by Neil Bauman, Ph.D.
A lady wrote:
I have an iPod. Music on the iPod sounds very good to me. The other day I downloaded many tunes from the iTune Store and was excited about being able to listen to all the oldies from the 50’s. I did a lot of listening with ear buds that day. The next day I listened to my down loaded tunes and I was disappointed. Everything had an extra edge to it; hard to describe but sort of like static and raspy. Real speech sounded that way to me as well. My ears felt like they had weights in them. I had more ringing in the ears than usual, the aids felt like ear plugs and I took them out. Ordinarily I don’t feel them in my ears at all. This condition went on for about a week and I was very discouraged. What is going on? Does listening to music with headphones or ear buds for too long bring this on?
You are right—too much of a good thing ends up being a bad thing, especially if you are listening to the music at louder volumes. Sustained louder sounds such as you would experience when listening to music with the volume up causes noise-induced hearing loss (NIHL).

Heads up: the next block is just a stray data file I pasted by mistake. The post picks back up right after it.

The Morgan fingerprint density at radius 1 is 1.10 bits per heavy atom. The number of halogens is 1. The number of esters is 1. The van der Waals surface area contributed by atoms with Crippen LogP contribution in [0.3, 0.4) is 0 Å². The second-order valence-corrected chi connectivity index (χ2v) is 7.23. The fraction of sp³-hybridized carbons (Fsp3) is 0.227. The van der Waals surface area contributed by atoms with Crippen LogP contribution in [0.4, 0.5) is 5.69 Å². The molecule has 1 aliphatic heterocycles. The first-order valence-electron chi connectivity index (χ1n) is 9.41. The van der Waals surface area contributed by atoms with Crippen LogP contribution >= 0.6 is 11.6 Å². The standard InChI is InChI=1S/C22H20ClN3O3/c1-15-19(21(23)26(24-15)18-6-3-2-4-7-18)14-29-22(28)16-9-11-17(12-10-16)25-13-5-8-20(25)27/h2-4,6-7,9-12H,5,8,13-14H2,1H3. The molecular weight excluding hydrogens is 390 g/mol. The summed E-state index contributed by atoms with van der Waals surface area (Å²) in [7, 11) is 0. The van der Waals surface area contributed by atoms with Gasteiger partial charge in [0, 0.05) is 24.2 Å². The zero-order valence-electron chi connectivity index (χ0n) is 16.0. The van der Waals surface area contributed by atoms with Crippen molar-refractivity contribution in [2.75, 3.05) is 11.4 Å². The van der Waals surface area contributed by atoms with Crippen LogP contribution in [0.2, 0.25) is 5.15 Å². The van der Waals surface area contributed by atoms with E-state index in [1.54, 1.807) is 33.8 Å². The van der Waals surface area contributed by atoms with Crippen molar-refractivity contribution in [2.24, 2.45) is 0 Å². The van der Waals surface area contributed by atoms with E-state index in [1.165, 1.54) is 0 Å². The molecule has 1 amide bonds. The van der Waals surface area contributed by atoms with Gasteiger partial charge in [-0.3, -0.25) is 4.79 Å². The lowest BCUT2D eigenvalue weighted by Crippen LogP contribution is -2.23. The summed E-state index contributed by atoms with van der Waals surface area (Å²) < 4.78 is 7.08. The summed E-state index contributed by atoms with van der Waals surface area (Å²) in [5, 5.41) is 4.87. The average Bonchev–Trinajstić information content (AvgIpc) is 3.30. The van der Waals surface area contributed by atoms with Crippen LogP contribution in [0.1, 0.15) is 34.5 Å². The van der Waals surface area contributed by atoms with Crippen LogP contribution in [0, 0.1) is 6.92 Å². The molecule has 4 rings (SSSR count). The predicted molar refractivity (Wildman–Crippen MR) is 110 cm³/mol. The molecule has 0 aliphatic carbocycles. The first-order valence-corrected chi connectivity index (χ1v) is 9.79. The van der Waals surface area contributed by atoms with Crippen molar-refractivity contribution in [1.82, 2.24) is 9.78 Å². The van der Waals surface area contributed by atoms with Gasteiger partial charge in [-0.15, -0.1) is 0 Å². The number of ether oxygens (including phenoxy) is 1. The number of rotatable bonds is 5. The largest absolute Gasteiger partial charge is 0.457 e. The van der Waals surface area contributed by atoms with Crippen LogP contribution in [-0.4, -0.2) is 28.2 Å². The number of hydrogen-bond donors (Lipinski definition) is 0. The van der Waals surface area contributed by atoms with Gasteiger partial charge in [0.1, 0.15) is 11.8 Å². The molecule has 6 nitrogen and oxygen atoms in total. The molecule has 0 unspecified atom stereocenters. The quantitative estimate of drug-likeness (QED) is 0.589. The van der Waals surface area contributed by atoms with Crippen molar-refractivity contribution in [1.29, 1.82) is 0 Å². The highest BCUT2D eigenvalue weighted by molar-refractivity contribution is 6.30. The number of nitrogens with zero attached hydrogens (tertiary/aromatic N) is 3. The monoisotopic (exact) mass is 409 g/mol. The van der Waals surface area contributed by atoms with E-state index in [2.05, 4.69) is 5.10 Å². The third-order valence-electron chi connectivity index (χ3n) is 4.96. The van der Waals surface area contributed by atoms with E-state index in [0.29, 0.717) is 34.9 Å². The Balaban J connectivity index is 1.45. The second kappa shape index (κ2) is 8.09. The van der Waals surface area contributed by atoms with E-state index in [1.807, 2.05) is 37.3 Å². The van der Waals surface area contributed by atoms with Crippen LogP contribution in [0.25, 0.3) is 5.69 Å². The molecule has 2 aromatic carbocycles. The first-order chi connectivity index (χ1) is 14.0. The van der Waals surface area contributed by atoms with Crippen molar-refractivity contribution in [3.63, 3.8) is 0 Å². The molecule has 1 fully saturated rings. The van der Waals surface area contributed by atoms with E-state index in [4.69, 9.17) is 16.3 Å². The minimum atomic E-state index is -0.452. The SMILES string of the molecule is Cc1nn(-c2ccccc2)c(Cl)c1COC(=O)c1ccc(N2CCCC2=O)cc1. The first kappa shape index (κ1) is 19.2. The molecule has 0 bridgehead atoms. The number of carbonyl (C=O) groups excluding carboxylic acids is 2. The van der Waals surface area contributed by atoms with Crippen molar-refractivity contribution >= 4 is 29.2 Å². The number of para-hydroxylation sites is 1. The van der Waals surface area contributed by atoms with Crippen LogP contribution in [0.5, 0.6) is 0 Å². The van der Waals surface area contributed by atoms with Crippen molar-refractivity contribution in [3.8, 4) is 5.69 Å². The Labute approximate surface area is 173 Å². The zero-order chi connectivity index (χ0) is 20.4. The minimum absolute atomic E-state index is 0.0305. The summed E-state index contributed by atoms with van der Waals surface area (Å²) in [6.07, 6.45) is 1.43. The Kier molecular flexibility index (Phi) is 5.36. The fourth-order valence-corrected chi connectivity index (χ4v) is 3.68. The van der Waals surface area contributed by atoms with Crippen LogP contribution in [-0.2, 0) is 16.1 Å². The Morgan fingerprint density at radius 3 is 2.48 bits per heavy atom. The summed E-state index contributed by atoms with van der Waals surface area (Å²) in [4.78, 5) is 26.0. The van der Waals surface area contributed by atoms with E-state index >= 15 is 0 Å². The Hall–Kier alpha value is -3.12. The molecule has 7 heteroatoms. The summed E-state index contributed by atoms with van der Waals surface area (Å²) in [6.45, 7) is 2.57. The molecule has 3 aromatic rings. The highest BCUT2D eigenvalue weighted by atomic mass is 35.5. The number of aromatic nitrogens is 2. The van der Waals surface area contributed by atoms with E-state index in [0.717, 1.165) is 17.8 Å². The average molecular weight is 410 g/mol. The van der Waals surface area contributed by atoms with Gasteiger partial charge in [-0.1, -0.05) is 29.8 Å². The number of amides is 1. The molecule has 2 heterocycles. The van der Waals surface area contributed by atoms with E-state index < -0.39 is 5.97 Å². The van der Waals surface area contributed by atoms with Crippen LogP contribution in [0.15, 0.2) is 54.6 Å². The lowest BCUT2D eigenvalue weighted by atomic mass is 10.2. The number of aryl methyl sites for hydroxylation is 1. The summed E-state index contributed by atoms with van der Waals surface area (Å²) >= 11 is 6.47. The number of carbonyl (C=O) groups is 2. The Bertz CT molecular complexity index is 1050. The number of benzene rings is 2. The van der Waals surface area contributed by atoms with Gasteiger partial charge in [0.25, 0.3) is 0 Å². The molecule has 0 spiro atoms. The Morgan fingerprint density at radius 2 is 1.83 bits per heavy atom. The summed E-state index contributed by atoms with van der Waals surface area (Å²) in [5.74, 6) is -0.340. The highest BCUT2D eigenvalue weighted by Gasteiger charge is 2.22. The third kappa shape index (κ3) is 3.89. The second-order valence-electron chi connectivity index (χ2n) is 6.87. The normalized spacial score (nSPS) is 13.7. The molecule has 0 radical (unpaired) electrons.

In fact you describe 3 of thee classic symptoms of noise-induced hearing loss.
First, you have the “plugged up” feeling. You describe it as your ears feeling “like they had weights in them” and “my hearing aids felt like ear plugs”. This muffled hearing is a sign that you have had the volume too loud for too long. You are now experiencing some degree of temporary hearing loss—what doctors call a temporary threshold shift. This makes everything sound muffled, or as though you are hearing through a fog. The more often you expose your ears to loud sounds, the longer this threshold shift will last, until finally you will be left with further permanent hearing loss.
Second, you have increased tinnitus. As you say, “I had more ringing in my ears than usual.” Any sounds that cause your ears to ring (or your existing ringing to get louder) indicates that you are exposing your ears to damaging levels of sound. This tinnitus is your first warning that the sound is too loud—so you need to immediately turn the volume down and/or give your ears a rest.
Third, you have distorted hearing, which you describe as “everything had an extra edge to it; hard to describe but sort of like static and raspy”.
The good news is that if you give your ears a rest from all loud sounds, often your hearing will go back to normal and the ringing and distortion will disappear too. In this case, it took your ears a whole week. That is quite long. Often it only takes minutes to a few hours. As I said, the more often your ears are exposed to loud sounds, the longer it takes them to recover. I’d be very careful in the future, because one day if you keep on listening to music at that volume and for extended periods, these symptoms will never go away—and you do not want that!